Thinking About Sodding in the Winter? Read This


Even though winter is here and much of the United States is getting freezing temperatures and snow, doesn’t mean construction, especially home building stops. One of the things that homeowners appreciate (and makes homes much easier to sell) is a nice, green lawn. For that reason, contractors often lay sod in the winter so that, come spring, their houses are framed by green grass.

But, establishing turfgrass, even via sod, in most regions of the United States in the winter is risky business. Sid Mullis, with the University of Georgia Extension Service, penned a recent article in The Augusta Chronicle outlining the challenges of establishing a sod lawn in winter.

Here is what Mullis shared in The Augusta Chronicle newspaper:

My preference is for you to not plant sod during the dormant season, but much of it depends on the type of grass you are sodding and the situation. The reason it is best not to sod unless you have to is that roots in sod originate at the soil surface, where the temperatures closely mimic the air temperatures. If the air temperature is at or below freezing, roots of newly laid sod could freeze.

St. Augustine and centipede are more sensitive to freezing than zoysia and bermuda grass. There are now many zoysia varieties and some are in the same category as St. Augustine and centipede.

If you decide to sod during the dormant season (rather than during the ideal period of spring), there are management practices that can improve the chances of success.

Take a soil sample to determine lime and fertilizer needs before preparing the soil. Add lime, phosphorus, potassium and potentially sulfur (if needed to lower pH—but this is rare) and till it into the soil before sodding. Don’t apply nitrogen at this time.

It should be added in the spring once soil temperatures at the 4-inch depth are consistently 65 degrees or higher. This happens on the average about April 15 (edit note: in NE Georgia). The dormant grass’ root system is incapable of taking up nitrogen at lower temperatures.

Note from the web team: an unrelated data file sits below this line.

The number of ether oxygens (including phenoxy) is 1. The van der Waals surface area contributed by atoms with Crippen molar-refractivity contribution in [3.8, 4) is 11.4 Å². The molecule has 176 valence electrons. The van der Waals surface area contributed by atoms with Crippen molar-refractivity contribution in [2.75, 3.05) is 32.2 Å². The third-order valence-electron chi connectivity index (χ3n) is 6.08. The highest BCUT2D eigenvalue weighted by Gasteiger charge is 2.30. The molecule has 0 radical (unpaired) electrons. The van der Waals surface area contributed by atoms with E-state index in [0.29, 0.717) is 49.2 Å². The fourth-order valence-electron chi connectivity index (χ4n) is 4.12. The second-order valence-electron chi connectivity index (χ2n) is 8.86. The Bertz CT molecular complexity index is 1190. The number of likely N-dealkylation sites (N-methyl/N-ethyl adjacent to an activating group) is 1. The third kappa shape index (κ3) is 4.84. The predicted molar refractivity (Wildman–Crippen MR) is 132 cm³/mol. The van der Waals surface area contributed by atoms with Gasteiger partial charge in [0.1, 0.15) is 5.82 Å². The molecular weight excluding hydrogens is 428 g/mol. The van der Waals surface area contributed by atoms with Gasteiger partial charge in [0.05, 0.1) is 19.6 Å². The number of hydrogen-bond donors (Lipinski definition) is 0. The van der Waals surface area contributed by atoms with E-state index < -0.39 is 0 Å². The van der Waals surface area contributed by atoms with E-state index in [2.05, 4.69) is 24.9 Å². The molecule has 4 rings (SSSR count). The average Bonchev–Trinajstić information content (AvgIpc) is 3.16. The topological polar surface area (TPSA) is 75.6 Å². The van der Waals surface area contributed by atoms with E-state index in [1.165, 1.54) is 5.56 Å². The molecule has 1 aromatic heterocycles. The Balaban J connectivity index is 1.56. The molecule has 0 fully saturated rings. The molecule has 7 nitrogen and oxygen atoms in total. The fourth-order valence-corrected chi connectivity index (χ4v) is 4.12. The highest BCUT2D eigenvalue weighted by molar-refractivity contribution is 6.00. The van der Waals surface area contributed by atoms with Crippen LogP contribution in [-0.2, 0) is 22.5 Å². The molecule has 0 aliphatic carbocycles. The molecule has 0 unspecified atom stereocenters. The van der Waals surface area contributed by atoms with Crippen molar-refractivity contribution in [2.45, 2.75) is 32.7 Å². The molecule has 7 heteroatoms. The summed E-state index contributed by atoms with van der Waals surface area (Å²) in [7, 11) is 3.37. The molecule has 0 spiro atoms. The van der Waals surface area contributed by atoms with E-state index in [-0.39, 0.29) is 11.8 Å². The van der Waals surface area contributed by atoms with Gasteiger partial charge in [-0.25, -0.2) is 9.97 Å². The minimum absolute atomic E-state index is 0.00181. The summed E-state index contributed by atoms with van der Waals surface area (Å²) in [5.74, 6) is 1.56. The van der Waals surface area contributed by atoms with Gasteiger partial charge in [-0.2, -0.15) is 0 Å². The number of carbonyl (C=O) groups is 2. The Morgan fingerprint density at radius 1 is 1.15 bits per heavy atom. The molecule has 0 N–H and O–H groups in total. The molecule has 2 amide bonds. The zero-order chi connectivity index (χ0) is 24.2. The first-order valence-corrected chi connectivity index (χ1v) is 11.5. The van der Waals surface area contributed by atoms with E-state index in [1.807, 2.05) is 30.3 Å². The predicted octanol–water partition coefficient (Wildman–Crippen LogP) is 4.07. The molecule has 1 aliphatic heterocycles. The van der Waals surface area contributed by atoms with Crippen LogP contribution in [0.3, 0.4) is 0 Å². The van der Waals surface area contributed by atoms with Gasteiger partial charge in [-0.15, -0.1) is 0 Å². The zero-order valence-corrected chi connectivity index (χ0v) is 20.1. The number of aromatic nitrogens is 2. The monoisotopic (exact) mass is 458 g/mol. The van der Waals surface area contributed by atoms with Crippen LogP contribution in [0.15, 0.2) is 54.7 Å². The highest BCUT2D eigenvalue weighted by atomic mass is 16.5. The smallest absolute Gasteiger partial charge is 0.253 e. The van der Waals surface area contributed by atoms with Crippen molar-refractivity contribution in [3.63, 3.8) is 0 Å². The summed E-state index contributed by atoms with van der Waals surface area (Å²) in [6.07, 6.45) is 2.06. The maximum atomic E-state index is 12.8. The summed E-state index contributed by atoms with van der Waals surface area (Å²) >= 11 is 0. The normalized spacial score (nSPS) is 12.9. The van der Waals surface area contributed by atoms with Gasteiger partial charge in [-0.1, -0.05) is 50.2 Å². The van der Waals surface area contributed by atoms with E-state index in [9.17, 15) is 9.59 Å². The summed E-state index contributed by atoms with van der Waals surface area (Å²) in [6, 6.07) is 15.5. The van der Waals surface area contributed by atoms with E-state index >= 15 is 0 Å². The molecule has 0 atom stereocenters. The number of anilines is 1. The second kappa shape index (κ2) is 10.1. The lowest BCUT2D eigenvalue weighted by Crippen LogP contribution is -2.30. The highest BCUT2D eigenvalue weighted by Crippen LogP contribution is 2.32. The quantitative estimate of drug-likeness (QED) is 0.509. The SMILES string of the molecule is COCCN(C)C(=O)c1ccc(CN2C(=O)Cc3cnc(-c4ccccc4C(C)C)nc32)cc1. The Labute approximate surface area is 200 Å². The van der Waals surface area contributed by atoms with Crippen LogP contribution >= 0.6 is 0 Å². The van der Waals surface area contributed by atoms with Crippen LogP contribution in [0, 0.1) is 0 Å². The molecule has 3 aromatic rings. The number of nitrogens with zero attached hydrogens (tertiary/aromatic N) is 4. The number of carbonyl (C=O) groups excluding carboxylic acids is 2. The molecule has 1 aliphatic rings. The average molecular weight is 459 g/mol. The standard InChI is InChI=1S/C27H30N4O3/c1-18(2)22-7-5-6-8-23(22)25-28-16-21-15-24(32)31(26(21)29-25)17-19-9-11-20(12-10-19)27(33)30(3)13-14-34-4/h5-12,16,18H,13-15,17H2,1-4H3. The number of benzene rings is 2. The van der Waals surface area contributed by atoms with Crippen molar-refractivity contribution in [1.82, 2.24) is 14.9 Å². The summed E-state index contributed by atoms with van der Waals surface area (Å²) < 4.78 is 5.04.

Loosening the soil and incorporating lime and fertilizer by tilling to a minimum depth of 3 to 4 inches is typically adequate for turfgrass establishment. Tilling deeper is even better.

After thorough tilling and mixing, the soil should be leveled, smoothed and moistened. Large rocks, stones, weeds and other debris should be removed. The soil should be lightly watered but not saturated. Ruts from foot traffic or equipment can occur when soils are excessively wet and are difficult to repair after the sod is laid.

To prevent drying, potential cold injury and death of roots, sod should be installed within 24 to 48 hours after harvest. Turfgrass sod does not have a long shelf life in the best of conditions.

If freezing temperatures are predicted while sod is on the pallet, the exposed roots could die. Getting the grass off the pallet as soon as possible also takes advantage of the soil’s radiant heat. Higher soil temperatures may offer protection from cold injury compared to temperatures on the pallet.

Sod should be laid tight and rolled to ensure sod-to-soil contact.

Water management is critical when laying dormant sod. Although the root system is not highly active or developed, water is needed to keep the upper 1 to 2 inches of soil moist. During the winter, rainfall may suffice, but about 0.25 inches of water may be necessary each week.

After sodding, frequently and gently pull up sod edges to make sure the soil is moist. The survival of off-season transplanted sod is dependent on avoiding desiccation, or drying. Those lovely winter days, with temperatures in the upper 60s or low 70s, little humidity, sunny skies and gentle breezes are ideal conditions for desiccation. In as little as a day, turfgrass can dry out and die.

Low-temperature injury can be a problem because the crowns, stolons and shallow rhizomes of the turf might be frozen and killed. The result is the grass dies while dormant and is not noticed until green-up in spring. This also helps explain why lawns that were sodded the previous spring or summer are dead the next spring.

Desiccation and cold injury might be reduced by topdressing the dormant sod. Topdressing can also smooth shallow depressions and fill seams, conserve moisture and potentially retain heat.

Successful transplanting is dependent on a healthy sod. St. Augustine will usually have a lot of green during the winter, but the other three grasses are typically brown. Examine the sod closely when buying it to insure the sod is just dormant, not dead.

Winter annual weeds can be common for dormant sodded grasses but I wouldn’t use pre- or post-emergence herbicides initially because they could cause permanent damage. Just pull any weeds. Herbicides can be used once the grass has fully rooted down well in the spring.